Wednesday, September 25, 2013
Let's Move Forward on Resolution Copper
The Arizona business community is fully supportive of this critical bipartisan project
By Glenn Hamer
Imagine you could deliver 3,700 jobs and $61 billion of economic impact to the state of Arizona simply by saying “yes.” It might seem too good to be true, but Congress can take the first step to make it happen by voting for the Resolution Copper land exchange this week.
No doubt you’ve heard about it. In 1996, one of the great copper ore discoveries in history occurred near Superior, Arizona. In fact, Resolution Copper may be as familiar to us as the “5 C’s” themselves. It could become the next great project in a long line of Arizona mining operations, which has led the nation in copper production since 1910. And while the “Copper Triangle” has been producing world-class metals since the 1700s, this one is a game changer for our state.
A land swap is needed to move this project forward. A bipartisan bill, HR 687, sponsored by Arizona Reps. Gosar and Kirkpatrick would allow this to happen. The House of Representatives is scheduled to vote on the bill this Thursday.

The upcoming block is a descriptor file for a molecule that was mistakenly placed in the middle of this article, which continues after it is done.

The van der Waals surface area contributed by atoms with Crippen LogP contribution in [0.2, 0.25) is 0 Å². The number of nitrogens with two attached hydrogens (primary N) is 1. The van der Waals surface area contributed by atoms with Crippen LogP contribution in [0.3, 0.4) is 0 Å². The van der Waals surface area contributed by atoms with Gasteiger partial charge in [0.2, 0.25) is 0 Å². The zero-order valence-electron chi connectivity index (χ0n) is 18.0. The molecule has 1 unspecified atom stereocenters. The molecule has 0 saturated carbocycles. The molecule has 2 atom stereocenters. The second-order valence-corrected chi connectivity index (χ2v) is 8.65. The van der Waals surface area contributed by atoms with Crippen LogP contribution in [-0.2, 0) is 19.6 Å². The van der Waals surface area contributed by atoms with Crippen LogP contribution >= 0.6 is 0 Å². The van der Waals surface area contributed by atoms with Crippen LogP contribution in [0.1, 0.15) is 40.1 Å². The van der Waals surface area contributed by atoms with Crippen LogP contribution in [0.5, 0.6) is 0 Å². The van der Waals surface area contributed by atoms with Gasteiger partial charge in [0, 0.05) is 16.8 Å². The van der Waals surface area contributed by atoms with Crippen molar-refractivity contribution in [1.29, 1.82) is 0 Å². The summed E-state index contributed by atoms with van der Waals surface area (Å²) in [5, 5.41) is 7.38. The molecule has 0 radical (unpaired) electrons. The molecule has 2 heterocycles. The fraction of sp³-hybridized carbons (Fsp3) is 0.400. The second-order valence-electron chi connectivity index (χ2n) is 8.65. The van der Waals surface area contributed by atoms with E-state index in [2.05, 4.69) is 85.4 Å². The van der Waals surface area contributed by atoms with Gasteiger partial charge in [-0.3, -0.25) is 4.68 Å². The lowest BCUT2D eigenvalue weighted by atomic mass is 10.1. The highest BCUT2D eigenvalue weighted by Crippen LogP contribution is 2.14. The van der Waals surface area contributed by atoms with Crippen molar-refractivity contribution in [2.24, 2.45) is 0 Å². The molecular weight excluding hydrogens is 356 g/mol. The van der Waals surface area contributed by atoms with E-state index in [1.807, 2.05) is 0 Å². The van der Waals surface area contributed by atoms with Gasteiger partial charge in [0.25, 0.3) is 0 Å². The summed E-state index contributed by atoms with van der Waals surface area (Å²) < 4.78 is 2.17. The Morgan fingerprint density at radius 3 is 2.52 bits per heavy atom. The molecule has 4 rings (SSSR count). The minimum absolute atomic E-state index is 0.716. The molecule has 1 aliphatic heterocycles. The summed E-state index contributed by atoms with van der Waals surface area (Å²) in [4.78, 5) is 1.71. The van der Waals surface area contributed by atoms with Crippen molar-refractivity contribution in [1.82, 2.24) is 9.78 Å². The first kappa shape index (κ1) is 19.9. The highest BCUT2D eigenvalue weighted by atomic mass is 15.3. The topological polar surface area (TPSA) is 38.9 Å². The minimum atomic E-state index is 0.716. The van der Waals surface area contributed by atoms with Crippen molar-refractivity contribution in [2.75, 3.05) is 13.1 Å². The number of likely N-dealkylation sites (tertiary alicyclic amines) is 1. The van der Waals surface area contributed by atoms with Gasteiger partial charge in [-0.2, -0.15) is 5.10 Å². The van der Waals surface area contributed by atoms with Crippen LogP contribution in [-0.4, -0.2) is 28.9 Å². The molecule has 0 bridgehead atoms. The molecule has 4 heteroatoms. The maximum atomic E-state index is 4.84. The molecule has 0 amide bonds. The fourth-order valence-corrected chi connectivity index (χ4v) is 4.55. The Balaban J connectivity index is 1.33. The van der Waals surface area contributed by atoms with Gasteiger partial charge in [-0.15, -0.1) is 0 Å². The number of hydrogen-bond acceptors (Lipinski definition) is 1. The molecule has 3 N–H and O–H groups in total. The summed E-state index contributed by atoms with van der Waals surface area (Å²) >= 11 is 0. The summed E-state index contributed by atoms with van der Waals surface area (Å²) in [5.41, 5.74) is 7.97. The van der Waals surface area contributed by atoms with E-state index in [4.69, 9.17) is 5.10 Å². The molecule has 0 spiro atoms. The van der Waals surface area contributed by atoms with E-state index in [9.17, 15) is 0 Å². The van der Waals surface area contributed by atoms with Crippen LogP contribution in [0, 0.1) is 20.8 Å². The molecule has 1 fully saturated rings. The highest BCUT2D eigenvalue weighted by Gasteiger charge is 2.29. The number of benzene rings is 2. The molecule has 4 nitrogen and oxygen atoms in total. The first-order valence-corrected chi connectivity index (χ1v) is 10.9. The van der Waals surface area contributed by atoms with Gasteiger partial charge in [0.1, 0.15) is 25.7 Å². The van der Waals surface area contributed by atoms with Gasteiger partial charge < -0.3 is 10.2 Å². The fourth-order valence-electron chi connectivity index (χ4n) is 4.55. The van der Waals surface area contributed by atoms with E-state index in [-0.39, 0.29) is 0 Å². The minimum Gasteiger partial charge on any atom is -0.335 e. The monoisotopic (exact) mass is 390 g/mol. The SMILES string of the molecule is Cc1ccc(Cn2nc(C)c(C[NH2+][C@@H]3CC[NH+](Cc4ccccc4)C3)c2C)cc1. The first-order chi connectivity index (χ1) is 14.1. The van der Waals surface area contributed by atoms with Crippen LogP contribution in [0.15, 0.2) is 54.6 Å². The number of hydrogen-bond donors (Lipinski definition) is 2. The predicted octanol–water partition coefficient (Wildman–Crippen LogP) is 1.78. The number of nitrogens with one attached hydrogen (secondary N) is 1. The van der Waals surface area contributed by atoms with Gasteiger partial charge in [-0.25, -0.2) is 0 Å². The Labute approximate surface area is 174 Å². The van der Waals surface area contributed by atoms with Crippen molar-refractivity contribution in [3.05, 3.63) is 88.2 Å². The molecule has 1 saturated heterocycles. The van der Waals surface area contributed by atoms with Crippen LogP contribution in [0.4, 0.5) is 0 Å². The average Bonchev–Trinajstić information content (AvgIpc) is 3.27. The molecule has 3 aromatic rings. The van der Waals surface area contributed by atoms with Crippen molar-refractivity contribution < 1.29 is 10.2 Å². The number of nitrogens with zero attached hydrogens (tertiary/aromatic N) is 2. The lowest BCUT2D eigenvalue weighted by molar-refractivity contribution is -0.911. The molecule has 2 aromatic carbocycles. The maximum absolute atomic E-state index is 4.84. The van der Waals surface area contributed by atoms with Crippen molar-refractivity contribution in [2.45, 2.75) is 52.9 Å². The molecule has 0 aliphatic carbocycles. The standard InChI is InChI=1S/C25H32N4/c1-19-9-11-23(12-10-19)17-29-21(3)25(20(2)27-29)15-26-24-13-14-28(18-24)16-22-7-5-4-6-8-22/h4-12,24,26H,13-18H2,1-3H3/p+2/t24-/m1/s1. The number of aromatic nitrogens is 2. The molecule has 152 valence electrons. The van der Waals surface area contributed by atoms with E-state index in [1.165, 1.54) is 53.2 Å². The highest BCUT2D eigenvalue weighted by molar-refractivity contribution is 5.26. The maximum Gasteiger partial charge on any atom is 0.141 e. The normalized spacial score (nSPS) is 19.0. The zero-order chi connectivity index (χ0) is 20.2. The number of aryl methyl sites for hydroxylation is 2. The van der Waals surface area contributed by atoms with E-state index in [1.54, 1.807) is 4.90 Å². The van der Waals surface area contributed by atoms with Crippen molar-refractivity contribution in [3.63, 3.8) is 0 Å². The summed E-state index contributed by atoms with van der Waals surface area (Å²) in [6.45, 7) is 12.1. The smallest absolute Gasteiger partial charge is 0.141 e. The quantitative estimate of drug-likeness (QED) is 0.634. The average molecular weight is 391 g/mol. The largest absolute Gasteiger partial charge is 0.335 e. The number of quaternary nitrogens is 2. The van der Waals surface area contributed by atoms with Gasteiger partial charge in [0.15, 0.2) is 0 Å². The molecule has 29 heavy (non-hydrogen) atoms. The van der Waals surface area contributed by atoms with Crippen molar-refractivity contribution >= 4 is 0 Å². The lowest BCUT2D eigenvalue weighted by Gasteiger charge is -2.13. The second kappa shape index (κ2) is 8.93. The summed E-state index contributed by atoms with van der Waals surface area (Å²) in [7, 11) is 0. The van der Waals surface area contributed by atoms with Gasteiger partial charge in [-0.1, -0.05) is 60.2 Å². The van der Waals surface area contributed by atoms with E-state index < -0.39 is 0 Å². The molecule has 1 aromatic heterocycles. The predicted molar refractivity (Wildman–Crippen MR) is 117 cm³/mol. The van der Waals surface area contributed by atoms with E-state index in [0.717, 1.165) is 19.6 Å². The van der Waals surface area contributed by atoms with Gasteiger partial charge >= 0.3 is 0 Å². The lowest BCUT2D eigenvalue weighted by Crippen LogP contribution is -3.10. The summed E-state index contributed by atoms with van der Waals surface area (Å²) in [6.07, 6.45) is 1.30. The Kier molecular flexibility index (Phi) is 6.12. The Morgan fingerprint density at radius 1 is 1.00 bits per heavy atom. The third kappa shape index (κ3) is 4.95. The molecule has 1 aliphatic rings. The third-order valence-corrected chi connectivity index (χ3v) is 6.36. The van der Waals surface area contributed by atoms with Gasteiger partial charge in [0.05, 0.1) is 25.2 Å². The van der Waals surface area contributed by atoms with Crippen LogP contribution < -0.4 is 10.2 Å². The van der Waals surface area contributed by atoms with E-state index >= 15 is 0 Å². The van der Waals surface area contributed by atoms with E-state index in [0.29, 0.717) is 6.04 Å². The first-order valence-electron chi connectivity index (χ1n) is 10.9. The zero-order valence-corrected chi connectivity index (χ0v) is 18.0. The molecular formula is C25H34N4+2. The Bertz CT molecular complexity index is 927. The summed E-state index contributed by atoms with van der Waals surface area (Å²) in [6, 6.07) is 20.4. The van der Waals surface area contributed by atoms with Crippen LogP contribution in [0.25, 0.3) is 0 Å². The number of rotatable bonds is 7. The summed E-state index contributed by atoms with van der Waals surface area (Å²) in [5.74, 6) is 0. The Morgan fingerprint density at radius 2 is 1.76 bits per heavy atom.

In the land swap agreement, Resolution Copper would transfer 5,344 acres of land in exchange for 2,422 acres owned by the federal government. It should also be noted that Senators McCain and Flake have a companion bill waiting in the Senate if it passes the House.
The land exchange is widely supported by a majority of our state leaders and numerous local and state organizations, including the Arizona business community. For us, this one is a no-brainer. It’s a bipartisan agreement that will pave the way for the production of more than one billion pounds of copper annually. That equates to an economic impact of $13 million in direct economic impact for the Town of Superior and $1 billion, including $90 million in taxes, for the state of Arizona every year, for the next sixty years. The 3,700 jobs created will generate more than $220.5 million in annual wages.
While the project is not without its opponents, it is clear the local community wants this project to move forward. In what was viewed as a litmus test for the project, the August 27 Superior Town Council recall election resulted in a pro-Resolution candidate ousting the incumbent who opposed the mine, by a margin of 2-1.
The land exchange is an excellent opportunity to provide an ideal balance between the expansion of jobs, local and state revenues, and diverse economic activity while conserving ecologically sensitive lands for future generations.
The residents of Superior support it. Members of both parties from our state delegation support it. We support it.
The people of Arizona expect Congress to do the same.